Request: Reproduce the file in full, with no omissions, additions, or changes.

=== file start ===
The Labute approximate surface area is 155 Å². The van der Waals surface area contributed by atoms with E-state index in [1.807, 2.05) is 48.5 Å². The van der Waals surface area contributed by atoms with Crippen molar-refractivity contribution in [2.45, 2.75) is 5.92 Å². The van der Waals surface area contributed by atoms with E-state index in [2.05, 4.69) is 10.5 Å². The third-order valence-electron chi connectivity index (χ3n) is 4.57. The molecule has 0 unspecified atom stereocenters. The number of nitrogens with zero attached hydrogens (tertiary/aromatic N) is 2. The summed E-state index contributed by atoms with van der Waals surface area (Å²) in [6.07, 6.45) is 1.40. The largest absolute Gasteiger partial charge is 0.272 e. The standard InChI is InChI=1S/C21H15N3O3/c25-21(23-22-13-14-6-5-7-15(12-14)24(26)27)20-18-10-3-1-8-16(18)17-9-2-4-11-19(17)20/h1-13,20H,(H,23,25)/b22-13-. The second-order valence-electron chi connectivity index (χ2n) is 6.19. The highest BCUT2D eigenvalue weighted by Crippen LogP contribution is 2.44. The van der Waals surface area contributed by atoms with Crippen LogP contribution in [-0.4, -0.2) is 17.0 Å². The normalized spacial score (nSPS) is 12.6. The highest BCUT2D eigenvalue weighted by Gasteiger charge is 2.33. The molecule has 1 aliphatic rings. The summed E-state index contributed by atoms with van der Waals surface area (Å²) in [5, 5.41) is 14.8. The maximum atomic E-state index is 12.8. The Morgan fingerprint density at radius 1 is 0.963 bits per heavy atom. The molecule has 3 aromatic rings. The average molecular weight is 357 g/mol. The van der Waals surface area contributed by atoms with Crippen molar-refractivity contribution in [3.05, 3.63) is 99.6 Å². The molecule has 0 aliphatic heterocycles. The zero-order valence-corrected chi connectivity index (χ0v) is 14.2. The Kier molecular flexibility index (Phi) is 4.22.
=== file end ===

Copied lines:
The Labute approximate surface area is 155 Å². The van der Waals surface area contributed by atoms with E-state index in [1.807, 2.05) is 48.5 Å². The van der Waals surface area contributed by atoms with Crippen molar-refractivity contribution in [2.45, 2.75) is 5.92 Å². The van der Waals surface area contributed by atoms with E-state index in [2.05, 4.69) is 10.5 Å². The third-order valence-electron chi connectivity index (χ3n) is 4.57. The molecule has 0 unspecified atom stereocenters. The number of nitrogens with zero attached hydrogens (tertiary/aromatic N) is 2. The summed E-state index contributed by atoms with van der Waals surface area (Å²) in [6.07, 6.45) is 1.40. The largest absolute Gasteiger partial charge is 0.272 e. The standard InChI is InChI=1S/C21H15N3O3/c25-21(23-22-13-14-6-5-7-15(12-14)24(26)27)20-18-10-3-1-8-16(18)17-9-2-4-11-19(17)20/h1-13,20H,(H,23,25)/b22-13-. The second-order valence-electron chi connectivity index (χ2n) is 6.19. The highest BCUT2D eigenvalue weighted by Crippen LogP contribution is 2.44. The van der Waals surface area contributed by atoms with Crippen LogP contribution in [-0.4, -0.2) is 17.0 Å². The normalized spacial score (nSPS) is 12.6. The highest BCUT2D eigenvalue weighted by Gasteiger charge is 2.33. The molecule has 1 aliphatic rings. The summed E-state index contributed by atoms with van der Waals surface area (Å²) in [5, 5.41) is 14.8. The maximum atomic E-state index is 12.8. The Morgan fingerprint density at radius 1 is 0.963 bits per heavy atom. The molecule has 3 aromatic rings. The average molecular weight is 357 g/mol. The van der Waals surface area contributed by atoms with Crippen molar-refractivity contribution in [3.05, 3.63) is 99.6 Å². The molecule has 0 aliphatic heterocycles. The zero-order valence-corrected chi connectivity index (χ0v) is 14.2. The Kier molecular flexibility index (Phi) is 4.22.